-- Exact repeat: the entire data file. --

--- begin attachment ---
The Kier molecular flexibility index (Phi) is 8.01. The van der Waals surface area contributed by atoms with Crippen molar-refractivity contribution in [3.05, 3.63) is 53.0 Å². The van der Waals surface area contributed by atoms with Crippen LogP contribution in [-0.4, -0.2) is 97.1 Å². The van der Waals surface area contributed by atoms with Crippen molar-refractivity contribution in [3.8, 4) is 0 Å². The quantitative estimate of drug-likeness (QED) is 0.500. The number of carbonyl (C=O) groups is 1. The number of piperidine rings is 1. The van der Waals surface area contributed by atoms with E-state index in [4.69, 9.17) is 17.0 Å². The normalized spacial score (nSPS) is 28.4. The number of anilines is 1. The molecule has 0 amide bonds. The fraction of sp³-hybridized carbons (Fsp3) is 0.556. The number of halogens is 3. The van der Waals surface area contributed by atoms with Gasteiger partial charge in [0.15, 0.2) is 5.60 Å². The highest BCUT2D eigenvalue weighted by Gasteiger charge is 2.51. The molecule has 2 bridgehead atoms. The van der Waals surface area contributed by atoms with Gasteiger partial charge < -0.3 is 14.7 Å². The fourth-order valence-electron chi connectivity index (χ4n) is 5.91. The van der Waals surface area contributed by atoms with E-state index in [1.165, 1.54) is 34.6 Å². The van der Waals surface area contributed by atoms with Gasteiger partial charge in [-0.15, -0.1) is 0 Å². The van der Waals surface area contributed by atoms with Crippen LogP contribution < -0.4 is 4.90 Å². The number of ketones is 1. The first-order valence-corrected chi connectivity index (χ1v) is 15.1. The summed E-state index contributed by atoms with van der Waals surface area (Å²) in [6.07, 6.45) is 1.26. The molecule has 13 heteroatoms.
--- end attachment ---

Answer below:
The Kier molecular flexibility index (Phi) is 8.01. The van der Waals surface area contributed by atoms with Crippen molar-refractivity contribution in [3.05, 3.63) is 53.0 Å². The van der Waals surface area contributed by atoms with Crippen LogP contribution in [-0.4, -0.2) is 97.1 Å². The van der Waals surface area contributed by atoms with Crippen molar-refractivity contribution in [3.8, 4) is 0 Å². The quantitative estimate of drug-likeness (QED) is 0.500. The number of carbonyl (C=O) groups is 1. The number of piperidine rings is 1. The van der Waals surface area contributed by atoms with E-state index in [4.69, 9.17) is 17.0 Å². The normalized spacial score (nSPS) is 28.4. The number of anilines is 1. The molecule has 0 amide bonds. The fraction of sp³-hybridized carbons (Fsp3) is 0.556. The number of halogens is 3. The van der Waals surface area contributed by atoms with Gasteiger partial charge in [0.15, 0.2) is 5.60 Å². The highest BCUT2D eigenvalue weighted by Gasteiger charge is 2.51. The molecule has 2 bridgehead atoms. The van der Waals surface area contributed by atoms with Gasteiger partial charge < -0.3 is 14.7 Å². The fourth-order valence-electron chi connectivity index (χ4n) is 5.91. The van der Waals surface area contributed by atoms with E-state index in [1.165, 1.54) is 34.6 Å². The van der Waals surface area contributed by atoms with Gasteiger partial charge in [-0.15, -0.1) is 0 Å². The van der Waals surface area contributed by atoms with Crippen LogP contribution < -0.4 is 4.90 Å². The number of ketones is 1. The first-order valence-corrected chi connectivity index (χ1v) is 15.1. The summed E-state index contributed by atoms with van der Waals surface area (Å²) in [6.07, 6.45) is 1.26. The molecule has 13 heteroatoms.